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Bryan Stevenson Names ‘Four Steps to Create Justice’

Image associated with the Bryan Stevenson Names ‘Four Steps to Create Justice’ news item

Author: Timothy C. Ervin

Release Date: Nov 13, 2015

Equal Justice Initiative founder, Harvard Law School graduate and best-selling author Bryan Stevenson discussed the “four steps to create justice” during a visit to the ASU campus on Wednesday, Nov. 11.


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Bryan Stevenson, founder of the Equal Justice Initiative, was back in his home state and on the campus of Alabama State University this week as part of a “talk” for his book, “Just Mercy: A Story of Justice and Redemption.”

In his book, Stevenson, a Harvard Law School graduate and New York Times bestselling author, details some of his most heartbreaking legal cases and research statistics, proving the criminal justice system is failing millions in the nation.

Shortly after graduation from law school, Stevenson founded the Alabama-based Equal Justice Initiative, a nonprofit organization that helps those most desperate for legal representation — people suffering from mental illness, disability, poverty and racism.

Stevenson addressed a standing-room only audience of students, faculty, staff and community leaders in ASU’s John Garrick Hardy Student Center Theatre. He focused on what he describes as four steps that can be used to change the world and to create justice: get into proximity; change the narrative; protect your hope; and be willing to experience discomfort.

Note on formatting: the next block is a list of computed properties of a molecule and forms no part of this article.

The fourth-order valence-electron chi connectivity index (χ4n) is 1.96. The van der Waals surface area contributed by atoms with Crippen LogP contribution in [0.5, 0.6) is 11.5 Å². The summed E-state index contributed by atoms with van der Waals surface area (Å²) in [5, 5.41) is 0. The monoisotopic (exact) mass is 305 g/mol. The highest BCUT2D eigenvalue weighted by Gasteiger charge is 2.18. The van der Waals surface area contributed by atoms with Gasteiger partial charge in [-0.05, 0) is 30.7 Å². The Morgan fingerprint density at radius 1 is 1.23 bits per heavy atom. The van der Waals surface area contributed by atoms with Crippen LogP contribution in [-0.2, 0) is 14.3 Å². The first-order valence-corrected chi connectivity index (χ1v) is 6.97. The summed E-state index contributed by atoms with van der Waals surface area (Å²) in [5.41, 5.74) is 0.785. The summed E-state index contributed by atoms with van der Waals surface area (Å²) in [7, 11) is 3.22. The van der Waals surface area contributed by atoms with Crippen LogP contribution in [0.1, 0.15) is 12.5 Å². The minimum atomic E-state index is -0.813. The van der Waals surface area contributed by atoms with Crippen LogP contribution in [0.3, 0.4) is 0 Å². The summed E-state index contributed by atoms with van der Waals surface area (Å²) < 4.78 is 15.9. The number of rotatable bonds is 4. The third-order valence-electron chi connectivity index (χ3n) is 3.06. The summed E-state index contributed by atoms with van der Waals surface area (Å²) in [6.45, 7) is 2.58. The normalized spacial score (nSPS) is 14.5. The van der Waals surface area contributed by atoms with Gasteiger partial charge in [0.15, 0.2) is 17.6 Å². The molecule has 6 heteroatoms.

“We have too many policy-makers and politicians trying to solve problems from a distance, and because they are from a distance, they don’t see the details of these problems up close. When you get proximate, things will change,” Stevenson said.

Stevenson said he has family ties to slavery, and as a child he attended segregated Alabama schools until lawyers came into his community and got “proximate” with poor black kids like him. Because of their intervention, Stevenson says he was able to receive a quality high school education, attend college and ultimately finish Harvard Law School. 

“People in the United States refuse to have the right conversation about slavery and race,” Stevenson said, adding that the narrative regarding minorities needs to change.

“Injustice prevails where hopelessness exists… Hope is what will get you to speak when other people are silent,” Stevenson said. When working as an activist or protesting, “you have to believe the people you are in front of are capable of something more just than what you are seeing. And that requires hope.”

Stevenson also spoke about Germany, where he said there are historical markings indicating where Jewish families were collected and taken away to concentration camps. He said the Germans are not hiding or denying their history, while most in the U.S. don’t want to talk about the nation's history of slavery. 

“You can’t face injustice by doing only what is comfortable and convenient,” Stevenson said. “We can’t judge a community’s well-being by looking “at how we treat the rich and the powerful and the privileged. We have to judge a community by how it treats the poor, the incarcerated, and condemned.”

The event was sponsored by ASU’s Department of History and Political Science.

 

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